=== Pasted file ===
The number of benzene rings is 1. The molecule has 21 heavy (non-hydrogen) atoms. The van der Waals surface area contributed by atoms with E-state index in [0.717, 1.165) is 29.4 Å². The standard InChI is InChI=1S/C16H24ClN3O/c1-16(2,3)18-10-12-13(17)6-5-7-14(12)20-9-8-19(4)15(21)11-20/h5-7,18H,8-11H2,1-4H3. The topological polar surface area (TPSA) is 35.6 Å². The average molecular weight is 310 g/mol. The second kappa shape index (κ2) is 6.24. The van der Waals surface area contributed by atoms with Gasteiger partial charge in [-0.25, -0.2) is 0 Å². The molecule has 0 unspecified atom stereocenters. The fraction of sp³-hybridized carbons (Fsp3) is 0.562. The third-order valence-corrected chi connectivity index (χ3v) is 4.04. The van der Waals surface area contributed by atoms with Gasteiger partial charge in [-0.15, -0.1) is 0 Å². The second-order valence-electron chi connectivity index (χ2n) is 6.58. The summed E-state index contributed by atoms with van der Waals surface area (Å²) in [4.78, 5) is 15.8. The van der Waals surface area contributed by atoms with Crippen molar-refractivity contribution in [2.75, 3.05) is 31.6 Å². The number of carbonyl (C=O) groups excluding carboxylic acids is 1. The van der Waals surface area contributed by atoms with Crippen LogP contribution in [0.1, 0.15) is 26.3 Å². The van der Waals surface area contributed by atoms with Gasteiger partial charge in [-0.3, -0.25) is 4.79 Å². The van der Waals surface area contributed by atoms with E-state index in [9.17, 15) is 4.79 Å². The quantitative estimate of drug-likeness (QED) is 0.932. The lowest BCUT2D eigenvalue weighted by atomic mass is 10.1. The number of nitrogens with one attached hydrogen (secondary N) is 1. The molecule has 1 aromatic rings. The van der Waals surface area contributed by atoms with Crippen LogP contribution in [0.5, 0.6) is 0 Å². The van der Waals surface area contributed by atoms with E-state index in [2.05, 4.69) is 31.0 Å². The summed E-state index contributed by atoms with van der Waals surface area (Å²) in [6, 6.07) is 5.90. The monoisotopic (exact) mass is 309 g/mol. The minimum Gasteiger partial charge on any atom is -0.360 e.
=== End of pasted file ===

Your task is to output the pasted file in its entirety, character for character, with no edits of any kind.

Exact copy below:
The number of benzene rings is 1. The molecule has 21 heavy (non-hydrogen) atoms. The van der Waals surface area contributed by atoms with E-state index in [0.717, 1.165) is 29.4 Å². The standard InChI is InChI=1S/C16H24ClN3O/c1-16(2,3)18-10-12-13(17)6-5-7-14(12)20-9-8-19(4)15(21)11-20/h5-7,18H,8-11H2,1-4H3. The topological polar surface area (TPSA) is 35.6 Å². The average molecular weight is 310 g/mol. The second kappa shape index (κ2) is 6.24. The van der Waals surface area contributed by atoms with Gasteiger partial charge in [-0.25, -0.2) is 0 Å². The molecule has 0 unspecified atom stereocenters. The fraction of sp³-hybridized carbons (Fsp3) is 0.562. The third-order valence-corrected chi connectivity index (χ3v) is 4.04. The van der Waals surface area contributed by atoms with Gasteiger partial charge in [-0.15, -0.1) is 0 Å². The second-order valence-electron chi connectivity index (χ2n) is 6.58. The summed E-state index contributed by atoms with van der Waals surface area (Å²) in [4.78, 5) is 15.8. The van der Waals surface area contributed by atoms with Crippen molar-refractivity contribution in [2.75, 3.05) is 31.6 Å². The number of carbonyl (C=O) groups excluding carboxylic acids is 1. The van der Waals surface area contributed by atoms with Crippen LogP contribution in [0.1, 0.15) is 26.3 Å². The van der Waals surface area contributed by atoms with Gasteiger partial charge in [-0.3, -0.25) is 4.79 Å². The van der Waals surface area contributed by atoms with E-state index in [9.17, 15) is 4.79 Å². The quantitative estimate of drug-likeness (QED) is 0.932. The lowest BCUT2D eigenvalue weighted by atomic mass is 10.1. The number of nitrogens with one attached hydrogen (secondary N) is 1. The molecule has 1 aromatic rings. The van der Waals surface area contributed by atoms with Crippen LogP contribution in [0.5, 0.6) is 0 Å². The van der Waals surface area contributed by atoms with E-state index in [2.05, 4.69) is 31.0 Å². The summed E-state index contributed by atoms with van der Waals surface area (Å²) in [6, 6.07) is 5.90. The monoisotopic (exact) mass is 309 g/mol. The minimum Gasteiger partial charge on any atom is -0.360 e.